The announcement of President Obama's high-speed rail initiative has given new energy to people in this area who've long dreamed of transforming Indiana and the Miwest with that mode of transportation. We should be careful to take all the hype with several grains of salt. Such rail lines are unlikely to take many cars off the road -- they're more likely to replace for-profit commuter airlines. And they aren't likely to be as environmentally friendly as advertised. This isn't just speculation; it's confirmed by the experience of Japan and Europe:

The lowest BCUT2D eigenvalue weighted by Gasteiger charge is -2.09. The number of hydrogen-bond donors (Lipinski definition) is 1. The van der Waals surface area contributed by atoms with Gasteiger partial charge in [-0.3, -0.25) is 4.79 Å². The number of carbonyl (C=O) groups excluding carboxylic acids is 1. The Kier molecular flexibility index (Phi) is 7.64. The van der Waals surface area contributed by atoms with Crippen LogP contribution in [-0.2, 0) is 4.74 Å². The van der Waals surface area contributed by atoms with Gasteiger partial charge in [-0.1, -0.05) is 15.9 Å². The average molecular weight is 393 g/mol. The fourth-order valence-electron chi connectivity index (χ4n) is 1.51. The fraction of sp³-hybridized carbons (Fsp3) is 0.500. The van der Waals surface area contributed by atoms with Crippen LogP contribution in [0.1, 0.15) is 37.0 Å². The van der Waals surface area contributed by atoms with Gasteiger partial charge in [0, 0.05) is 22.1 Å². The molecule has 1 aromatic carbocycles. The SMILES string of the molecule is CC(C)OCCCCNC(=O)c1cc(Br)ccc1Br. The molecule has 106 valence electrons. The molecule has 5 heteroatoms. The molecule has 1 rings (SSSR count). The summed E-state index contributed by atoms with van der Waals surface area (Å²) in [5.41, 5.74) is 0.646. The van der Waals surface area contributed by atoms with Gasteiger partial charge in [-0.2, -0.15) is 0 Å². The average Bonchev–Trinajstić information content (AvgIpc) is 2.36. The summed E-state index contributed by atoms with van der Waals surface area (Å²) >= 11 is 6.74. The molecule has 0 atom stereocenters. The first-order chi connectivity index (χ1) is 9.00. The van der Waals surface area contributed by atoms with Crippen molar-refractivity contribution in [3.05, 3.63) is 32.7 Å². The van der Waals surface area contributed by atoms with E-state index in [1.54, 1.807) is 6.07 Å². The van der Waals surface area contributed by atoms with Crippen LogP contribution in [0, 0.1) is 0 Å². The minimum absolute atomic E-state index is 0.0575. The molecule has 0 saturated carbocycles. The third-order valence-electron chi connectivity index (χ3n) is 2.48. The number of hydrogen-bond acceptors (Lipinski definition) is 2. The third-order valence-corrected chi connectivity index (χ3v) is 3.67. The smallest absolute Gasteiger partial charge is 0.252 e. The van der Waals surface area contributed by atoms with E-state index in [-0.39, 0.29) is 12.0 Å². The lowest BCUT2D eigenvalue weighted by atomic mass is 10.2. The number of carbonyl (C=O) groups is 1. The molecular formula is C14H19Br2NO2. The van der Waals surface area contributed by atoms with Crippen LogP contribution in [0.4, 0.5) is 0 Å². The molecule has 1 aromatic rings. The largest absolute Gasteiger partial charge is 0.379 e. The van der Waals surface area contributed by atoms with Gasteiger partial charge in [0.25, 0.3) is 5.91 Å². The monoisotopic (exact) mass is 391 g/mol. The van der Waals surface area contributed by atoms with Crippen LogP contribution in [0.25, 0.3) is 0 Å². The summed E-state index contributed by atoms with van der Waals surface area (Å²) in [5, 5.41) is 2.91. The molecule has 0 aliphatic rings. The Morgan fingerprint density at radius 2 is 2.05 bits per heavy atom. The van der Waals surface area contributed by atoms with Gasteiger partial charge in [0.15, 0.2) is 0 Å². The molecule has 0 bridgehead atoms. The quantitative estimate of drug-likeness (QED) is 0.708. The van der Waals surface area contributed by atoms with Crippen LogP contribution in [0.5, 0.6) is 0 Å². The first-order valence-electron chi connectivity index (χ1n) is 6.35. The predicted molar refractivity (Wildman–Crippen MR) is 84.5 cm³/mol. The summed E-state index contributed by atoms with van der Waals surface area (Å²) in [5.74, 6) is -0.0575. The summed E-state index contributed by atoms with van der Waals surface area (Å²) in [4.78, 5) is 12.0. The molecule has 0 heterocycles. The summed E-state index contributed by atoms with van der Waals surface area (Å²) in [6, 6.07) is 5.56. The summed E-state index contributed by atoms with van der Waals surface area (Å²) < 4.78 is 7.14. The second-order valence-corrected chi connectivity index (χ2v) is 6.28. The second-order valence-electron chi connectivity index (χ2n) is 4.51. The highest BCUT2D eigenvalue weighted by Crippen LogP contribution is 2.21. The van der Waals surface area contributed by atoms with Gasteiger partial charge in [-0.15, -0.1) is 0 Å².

Since Japan introduced high-speed bullet trains, passenger rail has lost more than half its market share to the automobile. Since Italy, France, and other European countries opened their high-speed rail lines, rail's market share in Europe has dwindled from 8.2 to 5.8 percent of travel. If high-speed rail doesn't work in Japan and Europe, how can it work in the United States?
Answer: It can't. We like our cars much more than the Europeans and Japanese like theirs. Of course, rail can be forced on upon us by a government that wants to make sure we make the "right" choices, which seems to be the way this adminsitration is going.
(H/T to the corner)